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Mistake #4: Sharing Too Soon

Note: This post is part of my seven-week series about the mistakes people make when writing a book. To read from the beginning, start here.

If there's one mistake I see new authors make perhaps more than any other, it's sharing the work in progress too soon.

I understand the lure of sharing. The writer mentions that there's a book in progress, and immediately, friends and family want to know what it's about, how far along it is, is there a publisher, and on and on. They ask to read it--sometimes incessantly.

Social media tends to exacerbate the problem. Whether it's NaNoWriMo or a writer's group or just an unofficial community of writers who are social media connections, there's a certain degree of peer pressure to share. What used to happen in private critique groups is now sometimes out in the open for broader public consumption.

And if social media weren't enough, the ease of modern self-publishing eliminates gatekeepers who used to throw cold buckets of reality on writers who thought they were ready to share.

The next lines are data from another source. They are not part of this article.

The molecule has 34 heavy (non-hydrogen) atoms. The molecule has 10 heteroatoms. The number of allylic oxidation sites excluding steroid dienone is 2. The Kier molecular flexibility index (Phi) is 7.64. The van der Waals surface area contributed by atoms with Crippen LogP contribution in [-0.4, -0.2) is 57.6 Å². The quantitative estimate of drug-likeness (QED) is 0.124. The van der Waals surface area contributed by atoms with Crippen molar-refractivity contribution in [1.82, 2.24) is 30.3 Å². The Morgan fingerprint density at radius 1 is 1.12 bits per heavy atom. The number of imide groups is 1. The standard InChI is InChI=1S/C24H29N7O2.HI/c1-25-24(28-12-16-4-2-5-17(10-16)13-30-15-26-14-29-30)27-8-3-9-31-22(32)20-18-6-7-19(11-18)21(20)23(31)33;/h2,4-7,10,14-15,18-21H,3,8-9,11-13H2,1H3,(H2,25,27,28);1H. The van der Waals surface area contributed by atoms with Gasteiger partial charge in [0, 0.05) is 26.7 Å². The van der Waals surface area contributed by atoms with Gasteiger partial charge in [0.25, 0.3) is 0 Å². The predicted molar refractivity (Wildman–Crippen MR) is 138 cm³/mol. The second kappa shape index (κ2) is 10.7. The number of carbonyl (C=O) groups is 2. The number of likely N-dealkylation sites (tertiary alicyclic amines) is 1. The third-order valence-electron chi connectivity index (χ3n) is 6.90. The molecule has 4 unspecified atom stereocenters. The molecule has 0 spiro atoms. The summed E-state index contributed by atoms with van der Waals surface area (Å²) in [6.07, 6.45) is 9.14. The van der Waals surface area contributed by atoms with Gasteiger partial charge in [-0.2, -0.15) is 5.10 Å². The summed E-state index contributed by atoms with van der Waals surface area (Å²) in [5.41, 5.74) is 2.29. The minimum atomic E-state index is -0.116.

To top it all off, there's a certain euphoria that comes from putting words on paper that can convince new authors to share their initial ramblings—or even later ramblings—with anyone and everyone, long before those ramblings are ready to be shared.

I have a few theories about sharing your work from both a reader and a writer perspective...

  • Non-writers don't know the number of times a book has changed before it get to their hands: The audience clamoring for a peek at the book is not insincere. People genuinely want to read what you've written, and it's even likely that your worst first draft is better than some of the best final drafts many people will ever write, simply because most people aren't writers. But non-writers honestly don't understand how many steps come between "first seed of an idea that I rambled onto a Kleenex after a bad night's sleep and half a cup of coffee" and "polished within an inch of its life final draft." There might be three, seven, or many hundreds of steps between those two points. Non-writers don't know this, because non-writers are non-writers. They are honest, sincere fans who want to read new things, especially from people they know.